After a very difficult and dangerous birth, Rahuma is determined to help Faith stay healthy and strong.
“We’ve also been learning about nutrition and how we can prepare high-protein porridge. The other thing they do here is weigh and measure Faith to make sure that she is meeting her milestones. I have really seen a great change in her since she was born! And I’m so grateful she has not been sickly. Seeing her growing up and all the changes she is going through makes me happy,” says Rahuma.
Rahuma’s family has also received mosquito nets, shoes, soap and Vaseline from their center. But the classes and material items from the program wouldn’t be nearly as impactful if they weren’t accompanied by the support of a caring staff.
Staff like Aunt Lydia.
Had it not been for Lydia’s intervention during Rahuma’s labor with Faith, they wouldn’t be the healthy duo they are today. When she recognized Rahuma’s unusual and lengthy birthing pains, she approached the doctors about performing the necessary cesarean section. And six months later, Aunt Lydia is still walking by Rahuma and Faith’s side … supporting them every step of their new journey together.
Juliet and Christine
Christine is vibrant and healthy! Already beginning to sit up and crawl, she’s a true joy for Juliet and her husband, Edward.
“This baby is the bridge that brings us together. There is somebody between us now and we love her very much. I feel more of a sense of responsibility than I did before. Not only for my wife but also for the baby. Things are going well,” Edward shares.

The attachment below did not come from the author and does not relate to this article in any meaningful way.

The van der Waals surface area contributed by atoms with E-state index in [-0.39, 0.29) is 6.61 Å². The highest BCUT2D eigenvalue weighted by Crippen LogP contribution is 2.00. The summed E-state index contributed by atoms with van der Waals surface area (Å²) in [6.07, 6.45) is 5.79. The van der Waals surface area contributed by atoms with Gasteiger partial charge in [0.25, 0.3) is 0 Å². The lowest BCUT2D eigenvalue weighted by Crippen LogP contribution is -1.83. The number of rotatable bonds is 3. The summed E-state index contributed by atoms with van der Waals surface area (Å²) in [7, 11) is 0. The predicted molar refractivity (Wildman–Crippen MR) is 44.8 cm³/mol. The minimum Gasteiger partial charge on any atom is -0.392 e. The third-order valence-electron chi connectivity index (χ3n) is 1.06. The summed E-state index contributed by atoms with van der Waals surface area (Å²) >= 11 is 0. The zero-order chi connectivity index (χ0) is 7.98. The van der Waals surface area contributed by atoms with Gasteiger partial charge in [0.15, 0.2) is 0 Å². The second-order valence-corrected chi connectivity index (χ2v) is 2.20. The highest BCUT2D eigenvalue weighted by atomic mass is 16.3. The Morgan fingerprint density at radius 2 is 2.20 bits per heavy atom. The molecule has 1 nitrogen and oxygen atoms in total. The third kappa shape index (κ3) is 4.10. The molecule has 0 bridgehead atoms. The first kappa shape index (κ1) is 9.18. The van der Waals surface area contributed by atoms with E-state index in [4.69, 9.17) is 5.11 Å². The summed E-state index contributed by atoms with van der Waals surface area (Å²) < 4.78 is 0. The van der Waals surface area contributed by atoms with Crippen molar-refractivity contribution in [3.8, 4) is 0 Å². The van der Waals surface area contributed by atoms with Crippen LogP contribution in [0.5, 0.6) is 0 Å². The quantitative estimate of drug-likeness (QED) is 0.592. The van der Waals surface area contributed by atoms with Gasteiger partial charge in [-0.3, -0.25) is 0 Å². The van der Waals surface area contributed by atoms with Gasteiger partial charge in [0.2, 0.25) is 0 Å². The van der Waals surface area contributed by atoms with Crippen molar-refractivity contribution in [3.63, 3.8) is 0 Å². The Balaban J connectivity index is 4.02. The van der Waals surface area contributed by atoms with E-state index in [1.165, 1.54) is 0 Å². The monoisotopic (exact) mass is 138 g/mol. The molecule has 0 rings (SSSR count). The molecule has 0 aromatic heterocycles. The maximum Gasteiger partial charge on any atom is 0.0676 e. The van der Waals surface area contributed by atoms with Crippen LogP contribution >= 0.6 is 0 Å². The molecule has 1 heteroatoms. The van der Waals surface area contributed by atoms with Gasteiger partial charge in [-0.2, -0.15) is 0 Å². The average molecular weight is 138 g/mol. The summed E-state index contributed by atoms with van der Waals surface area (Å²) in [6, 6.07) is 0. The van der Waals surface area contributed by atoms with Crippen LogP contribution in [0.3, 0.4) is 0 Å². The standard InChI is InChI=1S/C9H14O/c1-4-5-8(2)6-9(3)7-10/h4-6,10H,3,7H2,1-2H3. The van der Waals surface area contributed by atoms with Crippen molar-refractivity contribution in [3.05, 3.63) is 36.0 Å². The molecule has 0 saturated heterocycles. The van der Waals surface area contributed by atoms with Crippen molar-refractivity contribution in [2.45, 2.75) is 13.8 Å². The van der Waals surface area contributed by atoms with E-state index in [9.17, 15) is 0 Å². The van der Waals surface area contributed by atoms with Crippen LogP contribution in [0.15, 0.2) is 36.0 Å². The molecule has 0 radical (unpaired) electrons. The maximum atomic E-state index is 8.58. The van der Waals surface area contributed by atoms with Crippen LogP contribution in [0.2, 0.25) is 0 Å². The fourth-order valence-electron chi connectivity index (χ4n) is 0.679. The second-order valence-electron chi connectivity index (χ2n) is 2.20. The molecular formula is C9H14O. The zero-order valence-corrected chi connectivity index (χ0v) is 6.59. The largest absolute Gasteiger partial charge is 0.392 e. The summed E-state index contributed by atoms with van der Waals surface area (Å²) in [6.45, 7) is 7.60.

Christine and her momma have been busy at their Compassion center. Earlier in the year, Christine got the flu but was able to get a referral and go to the clinic with the help of the church. Juliet shared that she has been taking physical education classes, learning about the importance of having a routine among other things …
“We’ve been learning each month about different skills. Today it’s about sewing [sanitary] pads for our monthly periods. I am now part of a class learning how to do hairdressing every Monday. You can see I’ve done Christine’s hair.”
Juliet and Edward make chapattis (local bread) for a living — bringing in around $1.50-$2 per day. When she became pregnant, they worried how they would make ends meet and pay rent for their one-room house. But through the Survival Program, the church has been able to help.
“After the influence of the center, we’ve started saving a little bit of money as we hope to buy a small plot of land in the near future that we can grow vegetables on. I joined a class at the center that has taught me how to read and count money which means I’m now able to balance the books in our chapatti business,” Juliet shares.
These first six months are just the beginning of what we pray will be a long and healthy journey of love for this special family.
“I am so in love with my daughter. Maybe it’s because she’s my first born? Of course, I love my husband but I’m intensely in love with my daughter,” beams Juliet.
Halfway through their first year, these babies are thriving! Will you continue to pray for them and their families with us?
We’re following along with these new moms and their little ones during their first year of development. Be sure to subscribe to the blog to not miss out on a single family update or their first birthday celebration!
This Giving Tuesday, give to Compassion Survival to help ensure these moms and others like them have the opportunity to thrive in their first year together.
Photos and interviews by photojournalist Helen Manson.